For example, the dielectric voltage-withstanding test, which is more commonly known as a hipot test, provides a way to stress the electrical insulation far beyond the levels that it would experience during normal operation. The test, which can be performed with either AC or DC voltage, applies a very high voltage in search of breakdowns in a product’s electrical insulation. Some amount of leakage current will flow due to the high applied voltage, and a hipot tester can typically detect the leakage current according to a tuned or programmed leakage current threshold limit, which is often according to a value specified by an electrical safety agency’s standards.
An insulation resistance (IR) test is another way of evaluating the quality of a product’s electrical insulation, by applying a DC voltage to the insulation and measuring the leakage current resulting from the applied voltage. High voltages are used to produce the electrical stress levels for these different tests, usually several thousands of either AC or DC volts. The amount of time that the test voltage is applied will vary according to the nature of a test, with production tests lasting routinely for much shorter durations than for EST measurements performed as part of extended design testing being used to study the overall electrical integrity of a design.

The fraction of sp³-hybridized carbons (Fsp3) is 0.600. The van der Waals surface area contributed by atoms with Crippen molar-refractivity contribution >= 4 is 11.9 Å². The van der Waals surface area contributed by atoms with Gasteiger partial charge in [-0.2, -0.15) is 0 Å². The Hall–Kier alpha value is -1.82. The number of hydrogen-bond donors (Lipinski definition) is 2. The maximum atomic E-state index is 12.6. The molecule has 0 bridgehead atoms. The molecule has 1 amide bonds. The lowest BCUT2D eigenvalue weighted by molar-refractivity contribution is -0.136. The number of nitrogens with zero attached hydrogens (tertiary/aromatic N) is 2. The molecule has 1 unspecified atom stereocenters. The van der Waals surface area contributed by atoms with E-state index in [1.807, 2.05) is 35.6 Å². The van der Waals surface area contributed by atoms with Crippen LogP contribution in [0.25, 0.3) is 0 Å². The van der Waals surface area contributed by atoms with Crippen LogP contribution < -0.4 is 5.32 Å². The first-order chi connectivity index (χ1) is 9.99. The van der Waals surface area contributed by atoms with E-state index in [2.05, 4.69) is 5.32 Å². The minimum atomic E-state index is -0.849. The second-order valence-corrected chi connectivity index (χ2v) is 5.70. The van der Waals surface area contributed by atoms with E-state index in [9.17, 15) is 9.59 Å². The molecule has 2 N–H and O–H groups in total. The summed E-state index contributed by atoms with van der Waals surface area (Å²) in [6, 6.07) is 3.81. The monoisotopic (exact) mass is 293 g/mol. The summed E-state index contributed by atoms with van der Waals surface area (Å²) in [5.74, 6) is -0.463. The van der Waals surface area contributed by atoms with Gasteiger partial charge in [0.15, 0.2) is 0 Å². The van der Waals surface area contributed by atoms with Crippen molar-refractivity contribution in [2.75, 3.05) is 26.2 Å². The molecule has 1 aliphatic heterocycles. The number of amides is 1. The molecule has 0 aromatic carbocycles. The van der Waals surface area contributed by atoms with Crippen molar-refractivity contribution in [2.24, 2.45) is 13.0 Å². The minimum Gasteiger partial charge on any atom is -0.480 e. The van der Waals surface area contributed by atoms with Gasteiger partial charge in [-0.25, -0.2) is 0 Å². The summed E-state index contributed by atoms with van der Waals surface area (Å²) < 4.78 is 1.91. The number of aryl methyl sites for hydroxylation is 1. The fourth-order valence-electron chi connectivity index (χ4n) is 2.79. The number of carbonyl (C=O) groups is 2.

Instruments capable of both AC and DC hipot tests are available from a number of test equipment manufacturers, with some clear differences between the two forms of hipot tests. For example, an AC hipot test alternately stresses the insulation under test in both polarities of the applied AC energy, for efficient testing, although DC hipot testing can be performed at a much lower current level than AC hipot testing. Additionally the leakage current measured with a DC hipot test is a more accurate value of the actual leakage current than for an AC hipot measurement. In general, for all EST instruments, the safety of those performing the testing is a primary concern, and instruments are typically equipped with such features as ground fault interruption and a floating output according to industry standards such as EN50191 to ensure operator safety.